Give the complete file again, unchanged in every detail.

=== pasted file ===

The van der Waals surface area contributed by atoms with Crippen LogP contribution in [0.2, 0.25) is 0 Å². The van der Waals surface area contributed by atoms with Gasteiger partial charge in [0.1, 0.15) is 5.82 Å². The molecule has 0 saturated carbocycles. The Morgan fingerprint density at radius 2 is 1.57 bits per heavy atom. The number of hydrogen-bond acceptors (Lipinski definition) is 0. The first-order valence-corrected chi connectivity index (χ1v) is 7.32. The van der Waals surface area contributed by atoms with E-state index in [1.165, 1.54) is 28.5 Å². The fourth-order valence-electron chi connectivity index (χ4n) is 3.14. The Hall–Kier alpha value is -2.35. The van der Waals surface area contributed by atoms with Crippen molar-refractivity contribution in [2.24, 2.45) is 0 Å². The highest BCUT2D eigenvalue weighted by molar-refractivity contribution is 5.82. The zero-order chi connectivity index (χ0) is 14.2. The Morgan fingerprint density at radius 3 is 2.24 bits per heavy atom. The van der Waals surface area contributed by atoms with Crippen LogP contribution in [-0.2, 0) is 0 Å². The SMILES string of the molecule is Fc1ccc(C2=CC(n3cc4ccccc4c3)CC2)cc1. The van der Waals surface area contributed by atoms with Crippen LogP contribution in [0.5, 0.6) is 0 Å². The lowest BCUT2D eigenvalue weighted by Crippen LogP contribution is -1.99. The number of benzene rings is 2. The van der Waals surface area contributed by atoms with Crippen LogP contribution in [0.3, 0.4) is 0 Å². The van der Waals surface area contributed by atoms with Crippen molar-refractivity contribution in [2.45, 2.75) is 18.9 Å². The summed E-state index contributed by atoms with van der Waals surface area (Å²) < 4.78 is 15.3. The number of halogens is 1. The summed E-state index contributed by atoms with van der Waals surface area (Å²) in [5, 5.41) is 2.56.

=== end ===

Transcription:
The van der Waals surface area contributed by atoms with Crippen LogP contribution in [0.2, 0.25) is 0 Å². The van der Waals surface area contributed by atoms with Gasteiger partial charge in [0.1, 0.15) is 5.82 Å². The molecule has 0 saturated carbocycles. The Morgan fingerprint density at radius 2 is 1.57 bits per heavy atom. The number of hydrogen-bond acceptors (Lipinski definition) is 0. The first-order valence-corrected chi connectivity index (χ1v) is 7.32. The van der Waals surface area contributed by atoms with E-state index in [1.165, 1.54) is 28.5 Å². The fourth-order valence-electron chi connectivity index (χ4n) is 3.14. The Hall–Kier alpha value is -2.35. The van der Waals surface area contributed by atoms with Crippen molar-refractivity contribution in [2.24, 2.45) is 0 Å². The highest BCUT2D eigenvalue weighted by molar-refractivity contribution is 5.82. The zero-order chi connectivity index (χ0) is 14.2. The Morgan fingerprint density at radius 3 is 2.24 bits per heavy atom. The van der Waals surface area contributed by atoms with Crippen LogP contribution in [-0.2, 0) is 0 Å². The SMILES string of the molecule is Fc1ccc(C2=CC(n3cc4ccccc4c3)CC2)cc1. The van der Waals surface area contributed by atoms with Crippen LogP contribution in [0.5, 0.6) is 0 Å². The lowest BCUT2D eigenvalue weighted by Crippen LogP contribution is -1.99. The number of benzene rings is 2. The van der Waals surface area contributed by atoms with Crippen LogP contribution in [0.3, 0.4) is 0 Å². The van der Waals surface area contributed by atoms with Crippen molar-refractivity contribution in [2.45, 2.75) is 18.9 Å². The summed E-state index contributed by atoms with van der Waals surface area (Å²) < 4.78 is 15.3. The number of halogens is 1. The summed E-state index contributed by atoms with van der Waals surface area (Å²) in [5, 5.41) is 2.56.